For example, if there is someday an HPC datacenter that requires an extreme PUE number of say 1.1 as a key criteria in addition to meeting the Exascale requirements, that only gives you 10 percent of the power that can be used for cooling. So we have drawn from the Cloud datacenter side, where they already have such requirements for an air-cooled container that just takes in outside air through a filter to cool your systems. We have one such system now that has passed the experimental stage and is ready for deployment. And in many places in the world, if we can build a system that can tolerate 25 degrees Centigrade most of the year, you can get free cooling. However, for those places where you can’t get 25 degrees C, this ideostatic cooling essentially uses a garden hose (I’m simplifying it) type connection to wet the filter just like a swamp cooler. Depending on humidity levels, you can get five to ten degrees Centigrade reduction in temperature.
insideHPC: So that brings up another issue. When you have that kind of scale going on, system management must be a huge undertaking.
Dr. Lim Goh: Absolutely. We have hierarchical systems management tools with a user interface to manage all the way from the compute side to the interconnect side and then all the way to facility power consumption. And of course, at the container level, we have a modular control system that handles temperature, humidity, pressure, and outside air. And that modular system feeds upward to the hierarchical systems management tools.
insideHPC: Since we’re talking about big scale, I think we should dive into the new Ultra Violet product, SGI Altix UV, that you announced at SC09. Is that product shipping now?
Dr. Lim Goh: We began shipping the Altix UV a few weeks ago. We now have about 50 orders, so there is a lot of interest in the system.
In terms of it’s use, there are two areas in which the Altix UV is of great interest. On the one hand, you have customers who are very interested in big, scale-up nodes. You know, with today’s Nehalem EX you can get two, four, and eight socket systems. If you think in that way, the Altix UV scales beyond that eight socket limit all the way to 256 sockets and 16 Terabytes of memory. So that’s one way to look at the Altix UV. The 16 Terabyte memory limit is because the Nehalem core only has 44 bits for physical address space.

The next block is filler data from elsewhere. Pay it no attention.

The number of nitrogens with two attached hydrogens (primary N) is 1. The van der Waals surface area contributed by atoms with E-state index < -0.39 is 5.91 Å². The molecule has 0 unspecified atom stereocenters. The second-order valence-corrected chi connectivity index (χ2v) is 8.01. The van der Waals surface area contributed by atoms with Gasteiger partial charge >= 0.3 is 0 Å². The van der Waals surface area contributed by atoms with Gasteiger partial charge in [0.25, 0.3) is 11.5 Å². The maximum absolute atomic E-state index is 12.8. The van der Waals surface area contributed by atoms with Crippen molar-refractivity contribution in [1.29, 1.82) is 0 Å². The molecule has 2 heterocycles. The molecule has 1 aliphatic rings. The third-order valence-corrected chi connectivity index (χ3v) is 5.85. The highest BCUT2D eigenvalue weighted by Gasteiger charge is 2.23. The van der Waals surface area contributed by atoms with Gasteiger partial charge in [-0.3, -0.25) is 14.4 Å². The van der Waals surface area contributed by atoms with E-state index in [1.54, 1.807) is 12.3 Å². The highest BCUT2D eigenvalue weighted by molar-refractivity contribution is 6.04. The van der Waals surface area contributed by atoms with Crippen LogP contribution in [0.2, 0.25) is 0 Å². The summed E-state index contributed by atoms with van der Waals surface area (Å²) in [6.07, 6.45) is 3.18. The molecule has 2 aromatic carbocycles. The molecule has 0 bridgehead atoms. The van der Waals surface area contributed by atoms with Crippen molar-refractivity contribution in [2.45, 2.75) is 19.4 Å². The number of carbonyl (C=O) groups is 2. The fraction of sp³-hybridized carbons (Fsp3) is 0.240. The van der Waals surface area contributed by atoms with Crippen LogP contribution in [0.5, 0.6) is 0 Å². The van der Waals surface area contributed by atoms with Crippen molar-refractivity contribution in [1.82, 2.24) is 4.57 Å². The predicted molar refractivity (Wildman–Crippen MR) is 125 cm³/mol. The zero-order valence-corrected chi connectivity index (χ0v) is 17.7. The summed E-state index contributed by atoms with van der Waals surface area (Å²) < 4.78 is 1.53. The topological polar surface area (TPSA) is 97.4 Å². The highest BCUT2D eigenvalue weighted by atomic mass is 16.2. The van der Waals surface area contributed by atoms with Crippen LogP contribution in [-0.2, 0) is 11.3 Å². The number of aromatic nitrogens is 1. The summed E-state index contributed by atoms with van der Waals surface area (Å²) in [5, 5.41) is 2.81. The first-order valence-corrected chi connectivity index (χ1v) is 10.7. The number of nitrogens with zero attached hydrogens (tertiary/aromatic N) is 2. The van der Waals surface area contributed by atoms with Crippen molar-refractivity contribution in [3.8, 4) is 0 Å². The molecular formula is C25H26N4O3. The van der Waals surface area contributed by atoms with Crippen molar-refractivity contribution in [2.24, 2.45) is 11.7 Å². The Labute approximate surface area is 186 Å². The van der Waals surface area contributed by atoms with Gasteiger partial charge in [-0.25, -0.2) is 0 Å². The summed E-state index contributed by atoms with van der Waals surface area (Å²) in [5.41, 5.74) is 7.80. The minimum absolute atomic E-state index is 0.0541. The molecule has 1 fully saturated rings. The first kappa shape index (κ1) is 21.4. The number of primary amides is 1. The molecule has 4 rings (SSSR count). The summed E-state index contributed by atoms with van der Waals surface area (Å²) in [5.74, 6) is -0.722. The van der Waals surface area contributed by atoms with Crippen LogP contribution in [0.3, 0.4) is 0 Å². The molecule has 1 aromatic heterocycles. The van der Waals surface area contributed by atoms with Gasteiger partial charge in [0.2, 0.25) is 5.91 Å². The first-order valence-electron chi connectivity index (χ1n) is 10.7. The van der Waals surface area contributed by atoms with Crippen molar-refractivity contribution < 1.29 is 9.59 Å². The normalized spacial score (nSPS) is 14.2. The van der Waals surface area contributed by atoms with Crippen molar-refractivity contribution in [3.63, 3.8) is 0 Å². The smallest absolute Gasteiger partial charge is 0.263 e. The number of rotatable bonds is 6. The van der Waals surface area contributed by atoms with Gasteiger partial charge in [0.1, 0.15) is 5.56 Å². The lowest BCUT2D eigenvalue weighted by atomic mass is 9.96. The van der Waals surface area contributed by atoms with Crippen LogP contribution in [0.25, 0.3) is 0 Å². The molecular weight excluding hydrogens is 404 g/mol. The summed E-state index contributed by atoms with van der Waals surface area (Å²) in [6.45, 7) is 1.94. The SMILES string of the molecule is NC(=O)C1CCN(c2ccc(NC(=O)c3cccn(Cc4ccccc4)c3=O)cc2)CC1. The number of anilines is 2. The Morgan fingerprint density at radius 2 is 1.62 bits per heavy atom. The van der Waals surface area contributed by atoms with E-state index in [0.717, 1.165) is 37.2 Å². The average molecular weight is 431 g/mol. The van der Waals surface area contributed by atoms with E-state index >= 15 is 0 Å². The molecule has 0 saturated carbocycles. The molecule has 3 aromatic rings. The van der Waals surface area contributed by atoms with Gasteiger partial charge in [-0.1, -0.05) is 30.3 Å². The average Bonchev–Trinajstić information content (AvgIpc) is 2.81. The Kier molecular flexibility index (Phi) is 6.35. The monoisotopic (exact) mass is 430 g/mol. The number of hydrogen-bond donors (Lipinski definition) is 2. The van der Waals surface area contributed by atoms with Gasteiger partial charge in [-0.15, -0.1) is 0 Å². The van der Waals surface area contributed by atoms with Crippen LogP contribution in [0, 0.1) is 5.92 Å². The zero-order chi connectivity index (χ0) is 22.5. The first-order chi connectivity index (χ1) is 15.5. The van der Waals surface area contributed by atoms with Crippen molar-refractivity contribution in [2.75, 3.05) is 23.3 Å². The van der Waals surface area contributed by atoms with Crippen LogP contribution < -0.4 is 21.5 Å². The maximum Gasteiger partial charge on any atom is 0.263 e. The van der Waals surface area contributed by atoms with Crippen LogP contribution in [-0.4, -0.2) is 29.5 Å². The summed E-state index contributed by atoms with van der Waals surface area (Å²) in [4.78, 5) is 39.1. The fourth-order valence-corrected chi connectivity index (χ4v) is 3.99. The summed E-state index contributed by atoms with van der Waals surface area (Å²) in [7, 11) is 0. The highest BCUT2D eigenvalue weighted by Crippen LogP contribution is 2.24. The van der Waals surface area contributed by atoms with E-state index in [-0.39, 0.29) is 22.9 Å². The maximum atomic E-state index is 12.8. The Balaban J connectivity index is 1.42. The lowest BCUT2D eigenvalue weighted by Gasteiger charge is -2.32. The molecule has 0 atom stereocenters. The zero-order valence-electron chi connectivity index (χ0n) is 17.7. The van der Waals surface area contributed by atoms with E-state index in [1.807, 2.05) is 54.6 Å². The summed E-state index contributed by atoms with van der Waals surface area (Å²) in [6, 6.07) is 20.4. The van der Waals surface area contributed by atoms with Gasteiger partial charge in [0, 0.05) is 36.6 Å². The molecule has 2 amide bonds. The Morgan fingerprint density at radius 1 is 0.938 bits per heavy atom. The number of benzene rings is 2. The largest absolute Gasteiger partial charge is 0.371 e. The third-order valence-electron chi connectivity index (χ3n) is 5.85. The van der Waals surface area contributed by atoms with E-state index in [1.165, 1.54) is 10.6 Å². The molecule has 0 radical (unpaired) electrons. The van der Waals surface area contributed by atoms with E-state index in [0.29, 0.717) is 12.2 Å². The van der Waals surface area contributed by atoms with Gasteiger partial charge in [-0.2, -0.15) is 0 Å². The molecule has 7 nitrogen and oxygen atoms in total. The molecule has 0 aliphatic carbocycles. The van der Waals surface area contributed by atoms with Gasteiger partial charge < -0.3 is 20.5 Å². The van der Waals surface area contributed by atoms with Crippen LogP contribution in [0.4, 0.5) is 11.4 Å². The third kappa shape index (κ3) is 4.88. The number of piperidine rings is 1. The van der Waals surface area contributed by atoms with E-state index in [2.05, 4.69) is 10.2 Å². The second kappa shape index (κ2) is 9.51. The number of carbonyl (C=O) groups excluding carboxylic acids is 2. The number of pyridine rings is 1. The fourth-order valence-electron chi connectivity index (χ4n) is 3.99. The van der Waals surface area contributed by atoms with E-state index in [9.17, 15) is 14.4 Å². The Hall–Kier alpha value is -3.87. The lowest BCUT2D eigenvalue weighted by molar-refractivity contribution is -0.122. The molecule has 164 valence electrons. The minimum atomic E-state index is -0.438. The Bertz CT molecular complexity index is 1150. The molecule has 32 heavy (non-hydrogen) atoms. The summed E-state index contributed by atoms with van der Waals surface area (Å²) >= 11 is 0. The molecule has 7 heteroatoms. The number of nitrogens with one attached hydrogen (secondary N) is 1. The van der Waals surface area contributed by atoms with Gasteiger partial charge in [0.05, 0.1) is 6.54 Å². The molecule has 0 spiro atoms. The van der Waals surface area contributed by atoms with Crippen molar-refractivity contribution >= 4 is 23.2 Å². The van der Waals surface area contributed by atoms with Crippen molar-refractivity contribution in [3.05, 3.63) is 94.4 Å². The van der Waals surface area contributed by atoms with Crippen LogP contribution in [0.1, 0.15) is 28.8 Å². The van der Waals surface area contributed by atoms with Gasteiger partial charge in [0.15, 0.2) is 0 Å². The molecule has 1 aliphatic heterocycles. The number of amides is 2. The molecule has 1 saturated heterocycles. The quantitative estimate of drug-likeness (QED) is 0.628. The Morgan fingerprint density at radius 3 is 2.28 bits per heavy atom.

So that’s one of the ways of looking at Altix UV. And the reason people buy that, for example, is heavy analytics where they load in 10 Terabyte datasets and then use the 256 sockets, which equates to up to 2000+ cores, to work on that dataset.
insideHPC: And that’s a single system image for all those cores?
Dr. Lim Goh: Yes. It runs as a Single System Image on the Linux operating system, either SuSe or Red Hat, and we are in the process of testing Windows on it right now. So when you get Windows running on it, it’s really going to be a very, very big PC. It will look just like a PC. We have engineers that are compiling code on their laptops and the binary just works on this system. The difference is that their laptops have two Gigabytes of memory and the Altix UV has up to 16 Terabytes of memory and 2000+ physical cores.
So this is going to be a really big PC. Imagine trying to load a 1.5 Terabyte Excel spreadsheet and then working with it all in memory. That’s one way of using the Altix UV.
insideHPC: Did you develop a new chip to do the communications?
Dr. Lim Goh: Yes. We are leveraging the ASICs chip that we developed. You can call it a node controller, but we call it the Altix UV Hub (HUV). Every hub sits below two Nehalem EX (8-core) sockets. And this Hub essentially talks to every other Hub in every node in the system and fuses the memory in those nodes into one collective. So when the Linux operating system or Windows operating system comes in, it thinks that this is one big node. That’s how it works.
So all the cache coherency, sharing, and all that is done by that chip in hardware, not in software. Others have done this with software, but this is all done in hardware, even the tracking of who is sharing what in the shared memory system. It’s all registered in hardware on that chip, and that chip carries it’s own private memory to keep track of all the vectors.
insideHPC: So how does this kind of Big Node change the way scientists can approach their problems?
Dr. Lim Goh: This is a brilliant question. Although the Altix UV is a great tool for large-scale analytics, we are starting to see a lot of interest from the scientists and engineers. There are many scenarios, but let me describe to you one scenario.
If you take typical scientists: the chemists, physicists, or biologists, they do research in the labs and write programs on their laptops to experiment with ideas. So they work with these ideas on their laptop, small scale, but what do they do today when they need to scale up their problems? Today what they have to do is either MPI encode it themselves, or try to get computational scientists in from a supercomputer center or university to code it for them and run it in parallel. And this transition takes weeks, if not months. So what we envision is that the scientist will plug into the Altix UV instead of waiting this time for the validation. The Altix UV will plug into the middle here by giving the scientists a bigger PC; it does not replace the MPI.
Let’s look at a very common example. If you take a cube model with 1000 grid points in the X direction and 1000 grid points in the Y and Z directions, and then you march this cube 1000 time steps, that would be a 1 trillion-pont (Terapoint) dataset. Now if every point was a big byte, double-precision number, then this is an 8 Terabyte cube with a thousand time steps.. You must imagine that this is a chemists, physicists, or biologist, right? How do you simply write and an array XYZT? If I really have my ideas in the center of that cube, I just want to run it to see how it works. It can take weeks to run; it doesn’t matter. I just want to know the results at the end.
The alternative is to go with MPI because you can’t run this on your laptop. An 8 Terabyte dataset would be paging forever. But we can now supply a 10 Terabyte PC to run problems like these. My suspicion is that they will eventually move to MPI as they run more rigorous simulations. So rather than replace MPI, Altix UV gives them a bridge to scale their simulations.